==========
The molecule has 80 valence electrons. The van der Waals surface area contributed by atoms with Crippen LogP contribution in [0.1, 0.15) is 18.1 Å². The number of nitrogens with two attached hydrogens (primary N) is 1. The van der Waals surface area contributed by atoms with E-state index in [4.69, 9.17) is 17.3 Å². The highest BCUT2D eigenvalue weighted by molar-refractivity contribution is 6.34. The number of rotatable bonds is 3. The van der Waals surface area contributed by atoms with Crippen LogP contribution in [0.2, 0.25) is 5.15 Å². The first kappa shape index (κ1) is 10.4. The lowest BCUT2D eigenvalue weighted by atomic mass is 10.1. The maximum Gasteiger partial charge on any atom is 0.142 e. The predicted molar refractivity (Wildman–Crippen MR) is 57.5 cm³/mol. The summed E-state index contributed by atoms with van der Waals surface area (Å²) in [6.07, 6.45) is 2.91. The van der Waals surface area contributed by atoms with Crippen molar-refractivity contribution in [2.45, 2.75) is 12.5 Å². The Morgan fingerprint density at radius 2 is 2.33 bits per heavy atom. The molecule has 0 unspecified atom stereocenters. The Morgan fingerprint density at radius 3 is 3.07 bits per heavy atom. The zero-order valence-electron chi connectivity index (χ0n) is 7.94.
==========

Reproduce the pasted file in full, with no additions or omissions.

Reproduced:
The molecule has 80 valence electrons. The van der Waals surface area contributed by atoms with Crippen LogP contribution in [0.1, 0.15) is 18.1 Å². The number of nitrogens with two attached hydrogens (primary N) is 1. The van der Waals surface area contributed by atoms with E-state index in [4.69, 9.17) is 17.3 Å². The highest BCUT2D eigenvalue weighted by molar-refractivity contribution is 6.34. The number of rotatable bonds is 3. The van der Waals surface area contributed by atoms with Crippen LogP contribution in [0.2, 0.25) is 5.15 Å². The first kappa shape index (κ1) is 10.4. The lowest BCUT2D eigenvalue weighted by atomic mass is 10.1. The maximum Gasteiger partial charge on any atom is 0.142 e. The predicted molar refractivity (Wildman–Crippen MR) is 57.5 cm³/mol. The summed E-state index contributed by atoms with van der Waals surface area (Å²) in [6.07, 6.45) is 2.91. The van der Waals surface area contributed by atoms with Crippen molar-refractivity contribution in [2.45, 2.75) is 12.5 Å². The Morgan fingerprint density at radius 2 is 2.33 bits per heavy atom. The molecule has 0 unspecified atom stereocenters. The Morgan fingerprint density at radius 3 is 3.07 bits per heavy atom. The zero-order valence-electron chi connectivity index (χ0n) is 7.94.